Ad
Ad
Ad
Pages: [1] 2 »   Bottom of Page
Print
Author Topic: Spot meter for landscape photography?  (Read 4488 times)
StephenPinder
Newbie
*
Offline Offline

Posts: 4


« on: April 28, 2013, 08:31:45 AM »
ReplyReply

I've been debating whether to pick up a used Spot Meter for my landscape photography. I do have a few questions on the whole matter however.

1). Does it have any advantages over a digital camera set to spot meter? (I am presently shooting with an Olympus OM-D E-M5).
2). I'm shopping around for a used Minolta Spot Meter F.  Is the Minolta Spot Meter F completely overtaken by more modern alternatives? The Minolta, in my opinion, is still commanding a fairly high price despite being, what, 20 years old. (Typically $250.00 or more).  I'll like to keep it down to a reasonable amount.
2)b. I have a Minolta Auto Meter IV. Would it be a good option to pick up a 5 degree spot adapter?
3). It represents another piece of equipment to be shlept around. In general, it's not that much of an issue, however, I will be planning a trip to Vietnam: I am expecting some great shooting opportunities that I will not be able to exploit again. I'll be doing a fair amount of walking/hiking, and this old guys back will apreciate a lighter load-out if possible. As a result, I'm going to be bringing in the equipment on a priority basis. If it's only going to be marginally useful, it's spot in my backpack is going to be replaced by a lens or other equipment.

Your thoughts, help, will be greatly appreciated.
Logged
Rob C
Sr. Member
****
Offline Offline

Posts: 12213


« Reply #1 on: April 28, 2013, 08:53:09 AM »
ReplyReply

Well, a true spot meter shouldn't have a capture angle of more than one degree; I doubt any camera version matches that.

Frankly, though I'm no digi guru, I fail to see the point when there is that histogram already living in the box. Why carry around more junk than you already have to carry around?

Rob C
Logged

ErikKaffehr
Sr. Member
****
Online Online

Posts: 7708


WWW
« Reply #2 on: April 28, 2013, 09:04:32 AM »
ReplyReply

Hi,

I have a Spot Meter F, but rarely use it since I shoot digital, using the histogram mostly.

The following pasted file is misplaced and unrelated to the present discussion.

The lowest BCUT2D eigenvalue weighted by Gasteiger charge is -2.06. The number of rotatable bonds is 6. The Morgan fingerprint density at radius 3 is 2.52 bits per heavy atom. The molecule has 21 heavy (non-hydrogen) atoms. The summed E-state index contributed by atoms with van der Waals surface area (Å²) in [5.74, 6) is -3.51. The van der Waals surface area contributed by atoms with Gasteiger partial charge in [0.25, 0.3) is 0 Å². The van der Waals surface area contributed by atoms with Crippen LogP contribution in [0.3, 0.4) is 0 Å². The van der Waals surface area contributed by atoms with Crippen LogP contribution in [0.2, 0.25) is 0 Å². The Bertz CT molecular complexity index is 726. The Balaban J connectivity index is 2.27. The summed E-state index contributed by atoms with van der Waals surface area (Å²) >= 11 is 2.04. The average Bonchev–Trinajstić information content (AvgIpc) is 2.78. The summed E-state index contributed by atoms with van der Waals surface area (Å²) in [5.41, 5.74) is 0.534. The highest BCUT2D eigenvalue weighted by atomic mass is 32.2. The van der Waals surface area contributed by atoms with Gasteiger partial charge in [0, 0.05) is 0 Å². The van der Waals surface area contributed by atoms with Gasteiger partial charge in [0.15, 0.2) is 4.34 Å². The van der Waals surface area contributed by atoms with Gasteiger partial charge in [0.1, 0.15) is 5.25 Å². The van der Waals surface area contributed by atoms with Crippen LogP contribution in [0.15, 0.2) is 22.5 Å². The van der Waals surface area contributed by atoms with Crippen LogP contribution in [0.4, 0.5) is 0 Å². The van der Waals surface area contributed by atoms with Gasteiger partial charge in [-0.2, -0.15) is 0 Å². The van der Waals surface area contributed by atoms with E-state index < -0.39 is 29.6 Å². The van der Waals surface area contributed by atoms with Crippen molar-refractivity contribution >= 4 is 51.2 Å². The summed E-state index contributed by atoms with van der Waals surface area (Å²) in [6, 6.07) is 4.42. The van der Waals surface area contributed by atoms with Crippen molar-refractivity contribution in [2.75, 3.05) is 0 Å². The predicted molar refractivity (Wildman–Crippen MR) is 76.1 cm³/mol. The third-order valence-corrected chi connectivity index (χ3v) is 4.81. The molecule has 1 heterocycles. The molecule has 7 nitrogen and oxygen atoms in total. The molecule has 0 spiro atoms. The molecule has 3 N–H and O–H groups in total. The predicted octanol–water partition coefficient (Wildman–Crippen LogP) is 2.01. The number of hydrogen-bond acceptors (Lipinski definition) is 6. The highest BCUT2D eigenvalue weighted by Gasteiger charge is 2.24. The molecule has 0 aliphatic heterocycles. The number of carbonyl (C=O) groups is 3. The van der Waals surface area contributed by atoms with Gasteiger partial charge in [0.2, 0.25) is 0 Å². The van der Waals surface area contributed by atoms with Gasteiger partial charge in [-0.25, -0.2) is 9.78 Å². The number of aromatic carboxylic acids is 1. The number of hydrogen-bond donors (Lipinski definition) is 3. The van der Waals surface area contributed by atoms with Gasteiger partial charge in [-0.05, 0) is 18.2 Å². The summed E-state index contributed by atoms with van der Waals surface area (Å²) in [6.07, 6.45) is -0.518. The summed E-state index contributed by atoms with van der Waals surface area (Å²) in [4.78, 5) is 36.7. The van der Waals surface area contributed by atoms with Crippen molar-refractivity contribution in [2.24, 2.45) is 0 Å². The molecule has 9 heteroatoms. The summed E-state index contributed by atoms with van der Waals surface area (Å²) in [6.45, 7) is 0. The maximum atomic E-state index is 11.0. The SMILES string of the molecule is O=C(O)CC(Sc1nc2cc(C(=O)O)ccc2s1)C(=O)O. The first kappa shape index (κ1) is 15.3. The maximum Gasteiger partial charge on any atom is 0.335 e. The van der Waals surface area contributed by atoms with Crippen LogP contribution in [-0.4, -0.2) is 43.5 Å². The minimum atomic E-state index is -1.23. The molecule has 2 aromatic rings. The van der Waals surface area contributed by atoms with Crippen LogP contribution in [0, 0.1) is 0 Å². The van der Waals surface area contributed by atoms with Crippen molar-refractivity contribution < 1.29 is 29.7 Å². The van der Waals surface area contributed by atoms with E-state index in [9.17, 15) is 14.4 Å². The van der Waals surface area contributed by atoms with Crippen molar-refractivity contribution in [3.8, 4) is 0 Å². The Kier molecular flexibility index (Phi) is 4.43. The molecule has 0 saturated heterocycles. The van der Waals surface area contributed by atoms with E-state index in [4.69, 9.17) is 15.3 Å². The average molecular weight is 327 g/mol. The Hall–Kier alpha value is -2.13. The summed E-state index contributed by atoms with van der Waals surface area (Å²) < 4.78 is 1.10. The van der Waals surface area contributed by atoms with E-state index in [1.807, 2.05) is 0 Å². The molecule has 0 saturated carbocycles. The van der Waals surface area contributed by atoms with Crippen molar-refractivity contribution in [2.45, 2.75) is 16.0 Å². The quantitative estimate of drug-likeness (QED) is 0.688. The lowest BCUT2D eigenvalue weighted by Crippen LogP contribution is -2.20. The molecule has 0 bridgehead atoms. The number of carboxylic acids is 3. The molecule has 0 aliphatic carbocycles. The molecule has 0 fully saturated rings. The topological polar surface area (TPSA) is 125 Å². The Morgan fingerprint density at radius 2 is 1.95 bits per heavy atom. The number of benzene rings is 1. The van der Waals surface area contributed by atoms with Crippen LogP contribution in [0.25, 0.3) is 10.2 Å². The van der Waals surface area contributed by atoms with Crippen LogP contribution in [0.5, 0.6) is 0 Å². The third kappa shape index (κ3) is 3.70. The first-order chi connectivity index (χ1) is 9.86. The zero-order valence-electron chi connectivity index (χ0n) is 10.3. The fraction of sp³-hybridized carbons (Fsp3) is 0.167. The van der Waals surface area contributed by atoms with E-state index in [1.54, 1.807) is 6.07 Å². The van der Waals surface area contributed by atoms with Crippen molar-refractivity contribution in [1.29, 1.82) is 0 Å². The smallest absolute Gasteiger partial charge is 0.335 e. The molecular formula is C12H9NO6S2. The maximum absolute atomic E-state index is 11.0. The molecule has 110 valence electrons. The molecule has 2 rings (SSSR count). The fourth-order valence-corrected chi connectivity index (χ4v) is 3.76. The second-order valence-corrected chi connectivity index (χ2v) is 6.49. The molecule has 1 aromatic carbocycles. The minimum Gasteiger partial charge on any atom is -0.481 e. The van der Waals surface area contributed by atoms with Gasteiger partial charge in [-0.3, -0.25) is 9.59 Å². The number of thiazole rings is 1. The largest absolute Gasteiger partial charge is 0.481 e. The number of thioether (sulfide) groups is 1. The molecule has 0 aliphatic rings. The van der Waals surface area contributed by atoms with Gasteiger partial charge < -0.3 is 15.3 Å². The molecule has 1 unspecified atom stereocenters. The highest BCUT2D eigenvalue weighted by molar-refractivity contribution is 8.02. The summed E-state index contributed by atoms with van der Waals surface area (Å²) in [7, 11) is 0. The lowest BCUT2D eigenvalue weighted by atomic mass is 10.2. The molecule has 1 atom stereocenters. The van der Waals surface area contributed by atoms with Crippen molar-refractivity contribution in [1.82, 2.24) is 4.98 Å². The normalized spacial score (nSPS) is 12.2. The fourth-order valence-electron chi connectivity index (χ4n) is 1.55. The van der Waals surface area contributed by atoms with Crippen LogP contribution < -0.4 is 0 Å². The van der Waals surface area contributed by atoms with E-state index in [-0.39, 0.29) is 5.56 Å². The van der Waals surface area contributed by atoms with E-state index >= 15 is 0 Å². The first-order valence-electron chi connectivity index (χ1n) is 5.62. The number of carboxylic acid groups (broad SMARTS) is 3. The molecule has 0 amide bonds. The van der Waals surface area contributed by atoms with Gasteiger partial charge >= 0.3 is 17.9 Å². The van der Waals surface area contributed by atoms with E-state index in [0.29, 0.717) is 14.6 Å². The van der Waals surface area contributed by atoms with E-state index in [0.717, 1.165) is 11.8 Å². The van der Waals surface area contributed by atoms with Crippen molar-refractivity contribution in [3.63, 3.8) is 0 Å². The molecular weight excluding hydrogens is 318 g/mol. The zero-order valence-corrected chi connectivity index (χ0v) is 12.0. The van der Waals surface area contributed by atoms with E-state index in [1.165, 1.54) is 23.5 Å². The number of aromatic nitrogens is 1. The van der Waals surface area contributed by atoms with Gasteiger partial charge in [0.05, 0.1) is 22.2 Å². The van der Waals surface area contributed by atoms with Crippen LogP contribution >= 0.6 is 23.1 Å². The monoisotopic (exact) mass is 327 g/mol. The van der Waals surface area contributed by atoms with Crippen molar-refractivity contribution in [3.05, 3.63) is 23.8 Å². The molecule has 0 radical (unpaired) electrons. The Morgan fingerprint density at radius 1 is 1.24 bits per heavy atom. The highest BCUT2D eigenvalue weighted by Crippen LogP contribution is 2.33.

Best regards
Erik

I've been debating whether to pick up a used Spot Meter for my landscape photography. I do have a few questions on the whole matter however.

1). Does it have any advantages over a digital camera set to spot meter? (I am presently shooting with an Olympus OM-D E-M5).
2). I'm shopping around for a used Minolta Spot Meter F.  Is the Minolta Spot Meter F completely overtaken by more modern alternatives? The Minolta, in my opinion, is still commanding a fairly high price despite being, what, 20 years old. (Typically $250.00 or more).  I'll like to keep it down to a reasonable amount.
2)b. I have a Minolta Auto Meter IV. Would it be a good option to pick up a 5 degree spot adapter?
3). It represents another piece of equipment to be shlept around. In general, it's not that much of an issue, however, I will be planning a trip to Vietnam: I am expecting some great shooting opportunities that I will not be able to exploit again. I'll be doing a fair amount of walking/hiking, and this old guys back will apreciate a lighter load-out if possible. As a result, I'm going to be bringing in the equipment on a priority basis. If it's only going to be marginally useful, it's spot in my backpack is going to be replaced by a lens or other equipment.

Your thoughts, help, will be greatly appreciated.

Logged

PeterAit
Sr. Member
****
Offline Offline

Posts: 1961



WWW
« Reply #3 on: April 28, 2013, 11:44:22 AM »
ReplyReply

It's not clear to me why you would need or want a spot meter. In the olden days of shooting zone system on Tri-X with a 4x5, sure. Now, pretty much any decent camera will let you take 3 or 5 bracketed shots. The fact that you are even considering using a spot meter tells me that your photography will be slow and deliberative, giving you the chance to set up your camera's controls to make sure you get a "good" exposure.
Logged

Peter
"Photographic technique is a means to an end, never the end itself."
View my photos at http://www.peteraitken.com
louoates
Sr. Member
****
Offline Offline

Posts: 781